White is a person I might have liked to meet and would have liked to know. For better and worse he seldom failed to command a social setting, though he was often alone. He had an immense capacity for happiness, and was often miserable. He learned things as an antidote. A red setter was the love of his life. I can envy him his energy because I am safely connected to so much that he lacked. England Have My Bones is a book of physical activity – even when not compressed between two covers, the life it shows was one filled with doing. (It resurrected several hobbies of mine from the dead depths of my to-do list).

The explanations of White's psychology and motives in H is for Hawk, where the roles of student and teacher, victim and torturer, bird and austringer, merge with sharp logic, are beautiful, and I have a mild instinctive distrust for them, the distrust that Samuel Vimes would show Sherlock Holmes: how do you know the cigars were not cigars?

But they so well may not have been. Even meeting him couldn't have helped me here. I'm glad I read The Goshawk, a plain partial telling, before H is for Hawk added another keen eye's depths to that story.

The books' overlap changes them. I felt a tailing-off in Warner's biography as White left Ireland, because the other stories left him: the books I know him for practically finished, the animals I know him for dead, the richly-textured country of England Have My Bones receding behind him. Because I had read that book, I kept expecting him to go back. He didn't. Someday I may read all these books again, with each informing each.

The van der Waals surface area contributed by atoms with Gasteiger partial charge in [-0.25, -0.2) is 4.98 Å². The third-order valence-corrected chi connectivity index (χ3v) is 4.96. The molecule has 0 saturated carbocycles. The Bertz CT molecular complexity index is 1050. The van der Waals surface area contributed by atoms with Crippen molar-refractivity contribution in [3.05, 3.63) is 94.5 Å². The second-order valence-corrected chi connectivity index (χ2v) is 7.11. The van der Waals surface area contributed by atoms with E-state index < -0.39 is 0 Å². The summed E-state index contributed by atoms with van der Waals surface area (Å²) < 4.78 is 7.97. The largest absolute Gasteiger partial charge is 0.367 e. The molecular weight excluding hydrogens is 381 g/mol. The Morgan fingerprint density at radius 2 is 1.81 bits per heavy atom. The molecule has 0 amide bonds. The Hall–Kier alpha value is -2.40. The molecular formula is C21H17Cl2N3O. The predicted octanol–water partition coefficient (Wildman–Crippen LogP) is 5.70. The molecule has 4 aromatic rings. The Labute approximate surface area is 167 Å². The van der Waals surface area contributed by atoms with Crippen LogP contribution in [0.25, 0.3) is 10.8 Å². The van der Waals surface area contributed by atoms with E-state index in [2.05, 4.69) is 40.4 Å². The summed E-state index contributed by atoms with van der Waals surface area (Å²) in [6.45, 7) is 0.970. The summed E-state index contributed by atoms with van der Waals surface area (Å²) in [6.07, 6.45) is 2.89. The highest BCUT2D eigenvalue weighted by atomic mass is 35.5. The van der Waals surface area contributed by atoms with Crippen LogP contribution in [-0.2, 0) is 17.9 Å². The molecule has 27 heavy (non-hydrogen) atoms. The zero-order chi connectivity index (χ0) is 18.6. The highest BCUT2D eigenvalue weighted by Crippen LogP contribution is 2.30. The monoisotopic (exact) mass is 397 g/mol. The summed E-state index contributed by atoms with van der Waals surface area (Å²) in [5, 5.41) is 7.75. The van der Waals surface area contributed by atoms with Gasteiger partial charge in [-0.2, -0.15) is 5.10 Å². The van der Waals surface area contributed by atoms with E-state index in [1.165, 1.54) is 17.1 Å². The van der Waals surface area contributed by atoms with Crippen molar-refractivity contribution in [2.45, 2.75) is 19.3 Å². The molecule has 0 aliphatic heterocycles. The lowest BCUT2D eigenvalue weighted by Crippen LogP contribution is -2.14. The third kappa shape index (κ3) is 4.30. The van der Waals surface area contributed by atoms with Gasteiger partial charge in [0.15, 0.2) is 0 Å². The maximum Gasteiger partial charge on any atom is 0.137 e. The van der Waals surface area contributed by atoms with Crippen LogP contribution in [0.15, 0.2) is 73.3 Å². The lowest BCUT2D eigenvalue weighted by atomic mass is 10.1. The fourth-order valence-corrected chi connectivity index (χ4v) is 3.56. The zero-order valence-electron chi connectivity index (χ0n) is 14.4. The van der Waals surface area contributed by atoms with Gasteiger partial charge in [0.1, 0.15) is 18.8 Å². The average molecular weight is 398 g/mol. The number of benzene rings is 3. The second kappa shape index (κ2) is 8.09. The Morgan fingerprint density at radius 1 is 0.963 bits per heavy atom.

As I drowned a wasp today, I thought of White shooting birds. The jar I held the wasp inside slipped from my hand and lay transparent on the bottom of the pool; the wasp climbed out of the mouth and spun upward through the clear water. It was beautiful. Should I have crushed it, instead? Perhaps it found something to hang on to. It probably drowned, and our bees are probably that much safer.

As we go about the touchy invitation of the newly-adopted ginger cats into the territory of the decade-resident tabby, I think of White's falcons.

As the biography approached its end I thought, “Please let the last things he did have been happy. That would pay for all.” And some of all was paid for.
landingtree: (Default)
We have climbed for miles, and still we climb. On and on. The mountain doesn’t want to stop. It refuses to stop. When it stops it will have to let us go.

In the sky before us, like a smile, there is landingtree, and that is all the hope we need.

This was what I wrote. I no longer remember the dream I was writing about, except that it contained a city, some of which was upside down.

This, just now, is not a functional journal. I keep my memories on paper, which works better than my head. This is so as to have a face. Hello, I am the person who just added a haiku about onions to your thread, no, I am not a ghost... I haven't more than the faintest idea what landingtree is. I plan to find out someday, though.


landingtree: (Default)

May 2017

 1 2 3456


RSS Atom

Style Credit

Expand Cut Tags

No cut tags
Page generated Oct. 19th, 2017 09:34 pm
Powered by Dreamwidth Studios